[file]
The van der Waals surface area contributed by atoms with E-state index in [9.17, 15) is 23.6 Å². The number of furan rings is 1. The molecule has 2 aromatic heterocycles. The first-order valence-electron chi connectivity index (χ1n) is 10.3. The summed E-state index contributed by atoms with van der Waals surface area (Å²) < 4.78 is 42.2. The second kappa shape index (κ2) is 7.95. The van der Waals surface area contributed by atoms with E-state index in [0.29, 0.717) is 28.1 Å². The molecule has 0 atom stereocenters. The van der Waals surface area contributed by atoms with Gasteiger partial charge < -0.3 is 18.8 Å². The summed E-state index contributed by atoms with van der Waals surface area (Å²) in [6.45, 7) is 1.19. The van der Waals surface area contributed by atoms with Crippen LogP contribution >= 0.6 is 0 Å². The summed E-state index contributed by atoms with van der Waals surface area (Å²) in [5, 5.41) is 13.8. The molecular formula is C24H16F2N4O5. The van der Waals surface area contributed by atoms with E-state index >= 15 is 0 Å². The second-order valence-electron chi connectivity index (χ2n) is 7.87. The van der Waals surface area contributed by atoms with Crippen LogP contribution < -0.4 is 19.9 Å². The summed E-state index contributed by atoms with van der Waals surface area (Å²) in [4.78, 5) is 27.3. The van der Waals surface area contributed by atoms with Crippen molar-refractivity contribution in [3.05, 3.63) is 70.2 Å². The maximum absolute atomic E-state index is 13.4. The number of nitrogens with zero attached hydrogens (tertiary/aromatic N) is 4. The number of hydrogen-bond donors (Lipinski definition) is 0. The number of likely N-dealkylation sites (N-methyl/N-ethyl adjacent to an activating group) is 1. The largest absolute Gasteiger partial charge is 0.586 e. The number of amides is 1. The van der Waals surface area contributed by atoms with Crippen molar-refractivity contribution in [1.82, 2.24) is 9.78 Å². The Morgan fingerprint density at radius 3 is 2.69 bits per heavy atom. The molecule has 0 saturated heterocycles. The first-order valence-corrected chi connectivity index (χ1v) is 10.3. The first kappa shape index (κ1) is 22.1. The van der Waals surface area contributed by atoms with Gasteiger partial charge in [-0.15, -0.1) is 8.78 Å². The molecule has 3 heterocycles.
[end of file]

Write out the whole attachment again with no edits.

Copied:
The van der Waals surface area contributed by atoms with E-state index in [9.17, 15) is 23.6 Å². The number of furan rings is 1. The molecule has 2 aromatic heterocycles. The first-order valence-electron chi connectivity index (χ1n) is 10.3. The summed E-state index contributed by atoms with van der Waals surface area (Å²) < 4.78 is 42.2. The second kappa shape index (κ2) is 7.95. The van der Waals surface area contributed by atoms with E-state index in [0.29, 0.717) is 28.1 Å². The molecule has 0 atom stereocenters. The van der Waals surface area contributed by atoms with Gasteiger partial charge < -0.3 is 18.8 Å². The summed E-state index contributed by atoms with van der Waals surface area (Å²) in [6.45, 7) is 1.19. The van der Waals surface area contributed by atoms with Crippen LogP contribution >= 0.6 is 0 Å². The summed E-state index contributed by atoms with van der Waals surface area (Å²) in [5, 5.41) is 13.8. The molecular formula is C24H16F2N4O5. The van der Waals surface area contributed by atoms with E-state index >= 15 is 0 Å². The second-order valence-electron chi connectivity index (χ2n) is 7.87. The van der Waals surface area contributed by atoms with Crippen LogP contribution < -0.4 is 19.9 Å². The summed E-state index contributed by atoms with van der Waals surface area (Å²) in [4.78, 5) is 27.3. The van der Waals surface area contributed by atoms with Crippen molar-refractivity contribution in [3.05, 3.63) is 70.2 Å². The maximum absolute atomic E-state index is 13.4. The number of nitrogens with zero attached hydrogens (tertiary/aromatic N) is 4. The number of hydrogen-bond donors (Lipinski definition) is 0. The number of likely N-dealkylation sites (N-methyl/N-ethyl adjacent to an activating group) is 1. The largest absolute Gasteiger partial charge is 0.586 e. The number of amides is 1. The van der Waals surface area contributed by atoms with Crippen molar-refractivity contribution in [1.82, 2.24) is 9.78 Å². The Morgan fingerprint density at radius 3 is 2.69 bits per heavy atom. The molecule has 0 saturated heterocycles. The first-order valence-corrected chi connectivity index (χ1v) is 10.3. The first kappa shape index (κ1) is 22.1. The van der Waals surface area contributed by atoms with Gasteiger partial charge in [-0.15, -0.1) is 8.78 Å². The molecule has 3 heterocycles.